Tanana, Alaska – Food,  energy, water Connections

Tanana, Alaska – Food, energy, water Connections

December 8, 2019 0 By William Morgan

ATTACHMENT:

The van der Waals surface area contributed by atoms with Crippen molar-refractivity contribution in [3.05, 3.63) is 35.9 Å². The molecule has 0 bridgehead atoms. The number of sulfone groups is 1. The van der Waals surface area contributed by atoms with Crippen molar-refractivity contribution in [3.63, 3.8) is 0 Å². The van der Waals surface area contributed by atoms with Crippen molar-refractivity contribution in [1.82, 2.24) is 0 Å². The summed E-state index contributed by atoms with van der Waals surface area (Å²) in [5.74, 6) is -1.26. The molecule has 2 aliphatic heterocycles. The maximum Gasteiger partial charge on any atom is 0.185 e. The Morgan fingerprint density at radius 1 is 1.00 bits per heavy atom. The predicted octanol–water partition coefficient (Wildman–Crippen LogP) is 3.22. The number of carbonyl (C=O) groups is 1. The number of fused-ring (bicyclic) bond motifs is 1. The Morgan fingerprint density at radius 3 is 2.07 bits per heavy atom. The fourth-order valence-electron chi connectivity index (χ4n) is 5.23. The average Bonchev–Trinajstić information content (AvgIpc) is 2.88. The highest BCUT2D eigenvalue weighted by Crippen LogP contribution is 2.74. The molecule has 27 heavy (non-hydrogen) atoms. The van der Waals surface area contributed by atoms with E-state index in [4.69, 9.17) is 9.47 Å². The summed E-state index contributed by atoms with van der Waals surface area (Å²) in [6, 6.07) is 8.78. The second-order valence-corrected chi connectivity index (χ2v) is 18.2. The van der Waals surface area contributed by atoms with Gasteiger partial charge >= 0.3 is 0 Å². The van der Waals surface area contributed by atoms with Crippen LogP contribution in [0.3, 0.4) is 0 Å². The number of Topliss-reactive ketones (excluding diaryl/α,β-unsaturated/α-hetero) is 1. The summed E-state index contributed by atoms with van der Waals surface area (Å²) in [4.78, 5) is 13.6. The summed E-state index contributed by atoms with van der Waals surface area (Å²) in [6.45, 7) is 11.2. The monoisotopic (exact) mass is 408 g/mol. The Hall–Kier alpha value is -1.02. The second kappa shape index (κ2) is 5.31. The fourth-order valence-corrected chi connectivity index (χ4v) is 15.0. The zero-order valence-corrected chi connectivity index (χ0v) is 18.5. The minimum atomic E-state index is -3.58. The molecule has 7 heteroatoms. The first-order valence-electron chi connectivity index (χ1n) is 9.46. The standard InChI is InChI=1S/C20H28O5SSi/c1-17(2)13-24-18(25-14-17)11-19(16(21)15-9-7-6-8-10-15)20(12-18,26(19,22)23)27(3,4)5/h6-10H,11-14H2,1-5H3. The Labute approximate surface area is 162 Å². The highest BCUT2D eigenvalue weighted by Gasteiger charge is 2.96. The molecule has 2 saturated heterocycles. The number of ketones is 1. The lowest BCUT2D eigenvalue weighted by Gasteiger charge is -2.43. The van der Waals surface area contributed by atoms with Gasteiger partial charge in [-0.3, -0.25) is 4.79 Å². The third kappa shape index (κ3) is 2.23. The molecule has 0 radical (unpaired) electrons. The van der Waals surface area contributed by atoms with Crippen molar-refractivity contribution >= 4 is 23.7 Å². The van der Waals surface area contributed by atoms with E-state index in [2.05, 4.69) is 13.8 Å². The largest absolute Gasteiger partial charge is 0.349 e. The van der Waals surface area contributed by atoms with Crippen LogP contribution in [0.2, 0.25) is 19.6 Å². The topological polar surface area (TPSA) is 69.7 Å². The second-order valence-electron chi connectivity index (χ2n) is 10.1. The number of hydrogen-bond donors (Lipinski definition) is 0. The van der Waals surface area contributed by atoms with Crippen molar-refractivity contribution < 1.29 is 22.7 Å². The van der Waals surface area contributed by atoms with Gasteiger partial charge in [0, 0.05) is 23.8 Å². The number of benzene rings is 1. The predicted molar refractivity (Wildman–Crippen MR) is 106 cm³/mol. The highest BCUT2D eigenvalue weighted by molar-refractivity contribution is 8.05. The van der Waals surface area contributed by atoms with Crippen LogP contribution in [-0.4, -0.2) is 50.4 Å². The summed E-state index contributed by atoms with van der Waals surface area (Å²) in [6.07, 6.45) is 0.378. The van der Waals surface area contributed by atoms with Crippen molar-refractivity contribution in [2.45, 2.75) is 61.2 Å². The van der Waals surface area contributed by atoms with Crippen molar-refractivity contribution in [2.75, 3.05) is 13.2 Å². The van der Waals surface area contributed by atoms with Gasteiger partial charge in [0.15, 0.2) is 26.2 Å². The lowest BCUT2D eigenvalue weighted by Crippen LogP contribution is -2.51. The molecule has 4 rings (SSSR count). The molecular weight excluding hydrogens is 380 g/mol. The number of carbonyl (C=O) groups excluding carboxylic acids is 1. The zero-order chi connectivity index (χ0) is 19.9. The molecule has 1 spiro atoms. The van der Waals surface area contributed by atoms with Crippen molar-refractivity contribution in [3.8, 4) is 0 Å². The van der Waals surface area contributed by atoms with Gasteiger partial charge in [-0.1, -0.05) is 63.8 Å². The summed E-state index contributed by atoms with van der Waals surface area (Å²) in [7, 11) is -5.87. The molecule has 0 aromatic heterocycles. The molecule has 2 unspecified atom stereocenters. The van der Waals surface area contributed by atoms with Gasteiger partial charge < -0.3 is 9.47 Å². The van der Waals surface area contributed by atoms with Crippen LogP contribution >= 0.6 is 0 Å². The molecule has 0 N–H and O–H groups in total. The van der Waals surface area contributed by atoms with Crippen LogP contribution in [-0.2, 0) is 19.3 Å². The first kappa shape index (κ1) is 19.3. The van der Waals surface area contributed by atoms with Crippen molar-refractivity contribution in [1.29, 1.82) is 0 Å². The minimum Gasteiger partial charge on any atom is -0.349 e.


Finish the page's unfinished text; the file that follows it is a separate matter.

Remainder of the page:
Energy, food, and water security are tightly intertwined in rural Alaska And, in Tanana this is evidenced with the tight link to the land We needed $95,000 to pay the fuel bill It became obvious to them that you could fire that school Using the Garn units. The savings was going to be tremendous. Fuel oil probably runs $3.50 per gallon We have about 10,000 gallons in reserve So, if this quits for the year, we can still run off fuel oil for the year But, at $3.50 a gallon, this is significantly cheaper as far as the cost of the wood goes This facility consumed 20,000 gallons of heating fuel annually We have 3 Garn 2000 boilers and they burn around 200 cords of wood Which displaces around 20,000 gallons of imported petroleum Large scale mechanized harvesting, We can reduce the cost to 1/3 the typical cordwood cost in Tanana In many rural Alaska communities, the water plant is one of the biggest user of power Besides wood biomass, we’ve explored solar panels to generate electricity The solar panels on this roofline are 5.5 kW And, they’ve been operating flawlessly for over 12 – 13 years now And, they displace a significant amount off electricity That would otherwise be purchased from the local utility At $0.58 per kilowatt hour It’s kind of nice to go to a fish camp You don’t have to be there for a whole lot of time I went for 10 days one, and I loved it Put away a lot, jarred a lot of fish Opening a jar of salmon in the middle of winter, there’s nothing like it The Yukon River is the 2nd longest river in continental United States The Yukon supports a rich fishery of salmon Because the river is 1,700 miles long These fish have developed a gene pool that provides them energy to go long distances So, even though Tanana is 800 miles from the ocean, The fish that arrive are still rich in fish oil and are the mainstay of the residents The typical well at Tanana is only 60 foot deep And, the aquifer tends to run low during the spring time At that point, we have the draw water from the Yukon River and treat it Further than typically from the aquifer So, we intend too raise some monies and drill some new wells for this facility And, hopefully have a better source of underground water Energy for transportation and food are very tightly linked Until recently, Tanana was only accessible by air or water A new road has given the community access to cheaper food and fuel The road could not come to Tanana Tanana’s on the North side of the Yukon River And, the road terminates on the South side of the Yukon River Which is 6 miles upriver, so in the summertime Folks have to park their vehicle and boat to Tanana And, in the wintertime the City and the Tribe build an ice road From the terminus to Tanana We’ve done that for the first four years And, that allows us to have year-round Surface access during the winter months all the way from Tanana to urban Alaska The cost savings would be dramatic And, that’s proven to be the case Our freight costs are well less than half of the barge And, only an eighth to a quarter of the cost of air freight There’s been a significant cost of living savings by this pioneer road The central link between food, energy, and water in rural Alaska Is one that can determine a community’s health and future